Table of Contents
Morphine Addiction, Abuse, and Symptoms


The Basics

This guide explains the effects, trends, and dangers of morphine use, as well as an unbiased analysis of the medicinal and behavioral treatment methods for morphine addiction based on current research and publically available statistics. In some cases, usage statistics are derived from general prescription opioid use, which includes hydromorphone, codeine, oxycodone, and hydrocodone.

Primary Morphine Dangers

  • Addictiveness: In a study to determine the addictive potential of drugs, Nutt et al. assessed heroin, cocaine, ecstasy, cannabis, and 16 other substances. They didn’t test morphine specifically, but they did test an illicit opioid: heroin. At the end of the study, Nutt and his colleagues reported that heroin had the highest addiction potential of any of the 20 substances tested. This illustrates the high addictive potential of opioids like morphine.
  • Risk of overdose: As users become tolerant to morphine, they must take higher doses to experience the same amount of pain relief. Non-medical users of morphine need to take more of the substance to experience the “high” they crave. Taking higher doses of morphine increases the risk of overdose. In 2017, more than 47,000 Americans died as the result of an opioid overdose, according to the Centers for Disease Control and Prevention.
  • Unintended side effects: Glare et al. conducted a study on the side effects of morphine use in people with chronic pain related to cancer. They determined that morphine causes myoclonus, or involuntary muscle jerks, in some users. In addition to nausea, vomiting, constipation, and drowsiness, morphine can also cause seizures, difficulty breathing, and changes in a person’s heart rate, all of which can be serious.
  • Legal risks: Due to its high potential for abuse, morphine is classified as a Schedule II drug by the U.S. Drug Enforcement Agency (DEA). In the United States, possession of morphine without a prescription is considered a crime. It is usually charged as a misdemeanor if it is the individual’s first offense, with potential penalties ranging from monetary fines to up to one year in jail.
Morphine Background Information
Derived From Organic synthesis using the poppy plant
Ways Used Ingesting, injecting, chewing, snorting, inhalation, rectal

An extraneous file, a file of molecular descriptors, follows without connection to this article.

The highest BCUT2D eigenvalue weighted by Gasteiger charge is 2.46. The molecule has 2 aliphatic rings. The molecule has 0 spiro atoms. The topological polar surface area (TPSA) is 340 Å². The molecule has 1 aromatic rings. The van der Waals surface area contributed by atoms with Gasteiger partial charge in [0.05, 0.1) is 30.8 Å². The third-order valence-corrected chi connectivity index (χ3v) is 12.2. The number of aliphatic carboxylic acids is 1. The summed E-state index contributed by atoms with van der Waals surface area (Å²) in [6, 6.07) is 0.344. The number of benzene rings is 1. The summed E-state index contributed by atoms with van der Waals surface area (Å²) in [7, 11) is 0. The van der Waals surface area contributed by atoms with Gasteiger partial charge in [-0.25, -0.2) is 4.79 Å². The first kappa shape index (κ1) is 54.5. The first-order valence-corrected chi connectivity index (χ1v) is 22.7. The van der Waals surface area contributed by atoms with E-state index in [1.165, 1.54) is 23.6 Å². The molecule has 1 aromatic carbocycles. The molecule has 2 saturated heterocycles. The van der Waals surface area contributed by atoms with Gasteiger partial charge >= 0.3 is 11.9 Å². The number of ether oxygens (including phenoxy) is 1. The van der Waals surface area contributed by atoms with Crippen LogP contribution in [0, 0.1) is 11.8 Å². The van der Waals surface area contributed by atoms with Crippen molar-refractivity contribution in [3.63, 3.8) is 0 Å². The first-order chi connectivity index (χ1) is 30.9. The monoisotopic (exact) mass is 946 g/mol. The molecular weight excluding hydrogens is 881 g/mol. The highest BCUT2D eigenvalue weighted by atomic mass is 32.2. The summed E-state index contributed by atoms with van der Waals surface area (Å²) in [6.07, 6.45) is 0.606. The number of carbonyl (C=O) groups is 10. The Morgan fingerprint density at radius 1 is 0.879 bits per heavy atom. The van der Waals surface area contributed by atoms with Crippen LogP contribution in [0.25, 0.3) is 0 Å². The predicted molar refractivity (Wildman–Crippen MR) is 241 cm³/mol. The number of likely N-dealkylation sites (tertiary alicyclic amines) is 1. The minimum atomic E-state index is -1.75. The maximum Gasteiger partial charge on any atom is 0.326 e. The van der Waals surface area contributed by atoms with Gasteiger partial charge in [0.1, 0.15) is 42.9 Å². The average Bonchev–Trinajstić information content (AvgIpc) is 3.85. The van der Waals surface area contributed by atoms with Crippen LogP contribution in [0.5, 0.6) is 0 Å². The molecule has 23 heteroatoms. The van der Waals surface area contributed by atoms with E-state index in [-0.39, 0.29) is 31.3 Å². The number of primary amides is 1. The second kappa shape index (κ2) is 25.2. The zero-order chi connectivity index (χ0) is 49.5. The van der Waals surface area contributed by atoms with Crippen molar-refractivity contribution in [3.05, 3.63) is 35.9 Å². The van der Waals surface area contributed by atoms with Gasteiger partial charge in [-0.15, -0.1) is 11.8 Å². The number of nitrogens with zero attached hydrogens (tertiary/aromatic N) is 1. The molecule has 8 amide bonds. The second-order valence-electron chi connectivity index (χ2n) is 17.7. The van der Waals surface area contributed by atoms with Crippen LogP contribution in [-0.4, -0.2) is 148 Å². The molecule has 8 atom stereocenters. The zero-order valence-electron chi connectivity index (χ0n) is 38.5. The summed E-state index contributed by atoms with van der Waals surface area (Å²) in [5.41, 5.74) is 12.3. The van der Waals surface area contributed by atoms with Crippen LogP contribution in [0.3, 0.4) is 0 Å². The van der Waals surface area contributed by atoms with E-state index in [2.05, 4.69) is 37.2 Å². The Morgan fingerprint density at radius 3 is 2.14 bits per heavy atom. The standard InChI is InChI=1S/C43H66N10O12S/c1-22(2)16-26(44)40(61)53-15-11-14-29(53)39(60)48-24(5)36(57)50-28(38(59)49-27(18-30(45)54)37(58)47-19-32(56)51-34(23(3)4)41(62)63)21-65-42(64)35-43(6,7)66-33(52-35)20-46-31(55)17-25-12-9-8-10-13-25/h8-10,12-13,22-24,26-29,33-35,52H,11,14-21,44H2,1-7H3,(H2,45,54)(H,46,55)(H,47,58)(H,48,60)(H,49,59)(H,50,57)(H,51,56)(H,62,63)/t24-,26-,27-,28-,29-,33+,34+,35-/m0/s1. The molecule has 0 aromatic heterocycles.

Scientific Name Morphine
Slang/Street Names for Morphine White Stuff, Emma, Miss Emma, M
How Long in Bodily System Half-life: 2 to 3 hours

Elimination in approximately 72 hours but may take up to a week in long-term users

Punitive Legal Measures: Using/Possession Morphine is a Schedule II controlled substance, which means it is against the law to possess it without a prescription issued by a licensed medical professional. Each state has different laws regarding charging guidelines and penalties, but a first offense is usually considered a misdemeanor. The penalties for a misdemeanor conviction of drug possession may include monetary fines and up to one year in jail. If an individual with a previous possession conviction is convicted of a subsequent offense, the penalties are usually more severe.
Punitive Legal Measures: Selling/Distributing Selling morphine is a more serious offense than possessing morphine. If charged with selling or attempting to sell morphine, an individual may be sentenced to up to 20 years in prison. The penalties vary from state to state, and they also depend on the individual’s criminal history and other factors. If an individual is convicted of selling morphine near a school, the penalties may be enhanced.
DEA Drug Rating Schedule II

Signs of Abuse

Behavioral Symptoms of Morphine Usage and Abuse

How morphine affects the brain

Like other opioids, morphine affects the amount of dopamine released in the brain. Leone et al. studied the effects of morphine administration on dopamine levels in a region of the brain known as the nucleus accumbens, which plays a role in the brain’s reward circuit. They found that morphine caused a 50% to 150% increase in the amount of dopamine in this region. This increase in dopamine is responsible for some of the pleasant effects of morphine.

When individuals engage in activities that trigger a release of dopamine, they experience pleasing sensations. These sensations serve as a “reward” for certain behaviors. Thus, the individual is motivated to repeat the behavior that led to the reward. The reward system is essential for survival, as it prompts people to eat regularly and engage in other behaviors that ensure the continuation of the human species. Unfortunately, this reward circuit also plays a role in morphine addiction, as it prompts the individual to keep taking morphine even when it is harmful to do so.

Behavioral signs of morphine usage and abuse

Morphine is associated with sudden mood changes and increased levels of nervousness. In severe cases, morphine can even cause hallucinations. Therefore, people who use morphine may hear voices that are not real, prompting them to become agitated. Some users have visual hallucinations, which means they see things that are not really there. Hallucinations can cause morphine users to feel disconnected from reality, which may interfere with personal relationships and make it difficult to maintain steady employment.